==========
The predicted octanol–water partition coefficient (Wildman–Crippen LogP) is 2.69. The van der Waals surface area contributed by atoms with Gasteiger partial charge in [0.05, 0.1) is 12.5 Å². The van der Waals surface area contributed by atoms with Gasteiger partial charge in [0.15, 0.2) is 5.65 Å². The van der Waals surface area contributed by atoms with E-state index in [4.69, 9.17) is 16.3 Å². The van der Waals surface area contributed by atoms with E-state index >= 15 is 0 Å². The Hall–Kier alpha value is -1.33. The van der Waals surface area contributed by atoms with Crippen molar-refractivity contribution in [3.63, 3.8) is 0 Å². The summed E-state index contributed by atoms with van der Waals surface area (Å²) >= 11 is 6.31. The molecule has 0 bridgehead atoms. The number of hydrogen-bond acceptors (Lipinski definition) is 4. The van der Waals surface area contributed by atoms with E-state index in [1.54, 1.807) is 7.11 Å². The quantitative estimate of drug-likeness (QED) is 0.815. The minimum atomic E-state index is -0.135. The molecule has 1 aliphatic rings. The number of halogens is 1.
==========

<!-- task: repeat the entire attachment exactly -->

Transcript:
The predicted octanol–water partition coefficient (Wildman–Crippen LogP) is 2.69. The van der Waals surface area contributed by atoms with Gasteiger partial charge in [0.05, 0.1) is 12.5 Å². The van der Waals surface area contributed by atoms with Gasteiger partial charge in [0.15, 0.2) is 5.65 Å². The van der Waals surface area contributed by atoms with E-state index in [4.69, 9.17) is 16.3 Å². The van der Waals surface area contributed by atoms with E-state index >= 15 is 0 Å². The Hall–Kier alpha value is -1.33. The van der Waals surface area contributed by atoms with Crippen molar-refractivity contribution in [3.63, 3.8) is 0 Å². The summed E-state index contributed by atoms with van der Waals surface area (Å²) >= 11 is 6.31. The molecule has 0 bridgehead atoms. The number of hydrogen-bond acceptors (Lipinski definition) is 4. The van der Waals surface area contributed by atoms with E-state index in [1.54, 1.807) is 7.11 Å². The quantitative estimate of drug-likeness (QED) is 0.815. The minimum atomic E-state index is -0.135. The molecule has 1 aliphatic rings. The number of halogens is 1.